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For the Benefit of All? 04/11/2010

Posted by pcsdwpsheffield in Uncategorized.

The mainstream media and many politicians paint a horrendous image of people claiming benefits, often insinuating there are two categories – the ‘deserving’ and ‘undeserving’ poor in their justification for making ‘fair’ cuts.

One young member provides a glimpse of what life’s like for those unfortunate enough to be in a situation of financial despair and warns of the consequences these cuts will have on jobs and communities.

I’ve been working on crisis loans for two or three months. It’s a window into the sort of mass pauperisation that is present today amongst the most deprived and down trodden layers of the working class in Britain.

The people who ring up for crisis loans almost all live by a hand to mouth existence. They ring up for money for food, gas, electricity, toilet paper, baby milk, nappies; for the very basic necessities of living.

Without our service, these people would face an even bleaker future. They’d be stuck between the devil and the deep blue sea. The devil of starvation, begging, stealing, or sitting cold in a dark house, empty of possessions sold at pawnbrokers (or cash convertors, as they’re now called).

The deep blue sea of parasitic insurers who magnanimously offer pay day loans then charge extortionate rates of interest that can stack up to over 100%. Crisis loans on the other hand, don’t charge interest because they’re a remnant of the gains the working class has made over previous generations through the introduction of the welfare state.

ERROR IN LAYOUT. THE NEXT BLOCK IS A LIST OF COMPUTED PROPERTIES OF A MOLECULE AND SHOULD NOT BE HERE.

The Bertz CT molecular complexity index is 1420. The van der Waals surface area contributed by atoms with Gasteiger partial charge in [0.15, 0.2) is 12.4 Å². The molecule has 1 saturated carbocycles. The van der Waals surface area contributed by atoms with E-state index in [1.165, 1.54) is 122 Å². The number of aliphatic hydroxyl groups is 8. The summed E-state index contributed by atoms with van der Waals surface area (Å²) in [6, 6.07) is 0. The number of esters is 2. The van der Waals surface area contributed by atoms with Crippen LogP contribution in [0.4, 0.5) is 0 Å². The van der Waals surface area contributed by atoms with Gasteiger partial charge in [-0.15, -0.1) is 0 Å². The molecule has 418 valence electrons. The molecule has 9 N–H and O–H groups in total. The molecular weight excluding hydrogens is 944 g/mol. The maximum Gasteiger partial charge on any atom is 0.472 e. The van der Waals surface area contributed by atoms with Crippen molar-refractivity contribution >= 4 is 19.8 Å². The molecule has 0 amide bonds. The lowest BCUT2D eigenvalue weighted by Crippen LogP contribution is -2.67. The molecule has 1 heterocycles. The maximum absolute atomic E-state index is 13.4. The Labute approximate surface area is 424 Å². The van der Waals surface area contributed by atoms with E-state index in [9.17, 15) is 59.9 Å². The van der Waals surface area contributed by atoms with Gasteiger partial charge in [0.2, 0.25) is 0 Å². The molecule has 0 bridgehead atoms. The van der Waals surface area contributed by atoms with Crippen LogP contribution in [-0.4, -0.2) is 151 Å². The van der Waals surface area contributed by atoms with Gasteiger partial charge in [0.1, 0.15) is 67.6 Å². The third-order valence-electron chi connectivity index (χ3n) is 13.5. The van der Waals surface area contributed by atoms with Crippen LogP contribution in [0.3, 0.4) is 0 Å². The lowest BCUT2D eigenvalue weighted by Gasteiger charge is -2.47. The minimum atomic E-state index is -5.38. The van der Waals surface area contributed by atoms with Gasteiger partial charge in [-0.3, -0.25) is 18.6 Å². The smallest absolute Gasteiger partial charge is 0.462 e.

Crisis loans are delivered in a national network of call centres. In the week ending 20th August 2010, there were over 500,000 attempts to contact our service. 70% of callers got through but 30% were left unanswered. Out of those who got through, 11% of callers got through within 30 seconds. The target is 90%. The average wait time just to get through is way over half an hour.

Between 2002 and 2008, over 30,000 DWP posts were eliminated. When the recession exploded, our service was woefully under staffed. The government was forced to step in and employ over 15,000 staff on 18 month contracts. From late November, the sackings of Jobcentre plus staff will begin.

By March, they’ll be on the other side of the dole queue. We need all the staff we can get. What a waste of training and experience our temporary colleagues have built up. Consider what I’ve just said and then consider what will happen if the proposed cuts of 1.3 million jobs are carried through.

The PCS in DWP has taken 28 days of strike action, three this year. I’ve no doubt more action will be needed. The inability of capitalism to provide employment for everyone who wants to work is a complete indictment of the economic system.

If capitalism can’t afford jobs for everyone, I say we can’t afford capitalism. The PCS alternative to the cuts is a way forward – we need tax justice, an end to the war in Afghanistan, democratic public ownership of the banks and big financial institutions and utilities and an end to the Trident nuclear warhead. Money should be re-invested to create decent job opportunities, housing and education.

This would be a fairer society, although many young people are questioning the ability of the current economic system and asking the question – how can society be run better, for the needs of the many instead of the few at the top? 

• This article highlights the real life situation for people claiming benefits and the need for more investment in public services. PCS members’ are rightly outraged and worried about cuts, so it’s clear that if we’re to campaign effectively to protect public services and defend the right of the poorest in our society, we need more people to join the union, recruit others to the union and to actively participate in anti cuts initiatives, both in the workplace and in the community – especially if you’re young.
• If you’re not already, you should join our union and ask your colleagues, friends and family to join and get involved in a trade union. If you’re aged 27 or under, join our young members’ network – email youngmembers@pcs.org.uk or speak to you local branch youth officer. 

This article was originally published in the autumn 2010 edition of the PCS young members’ newsletter.

YMN News



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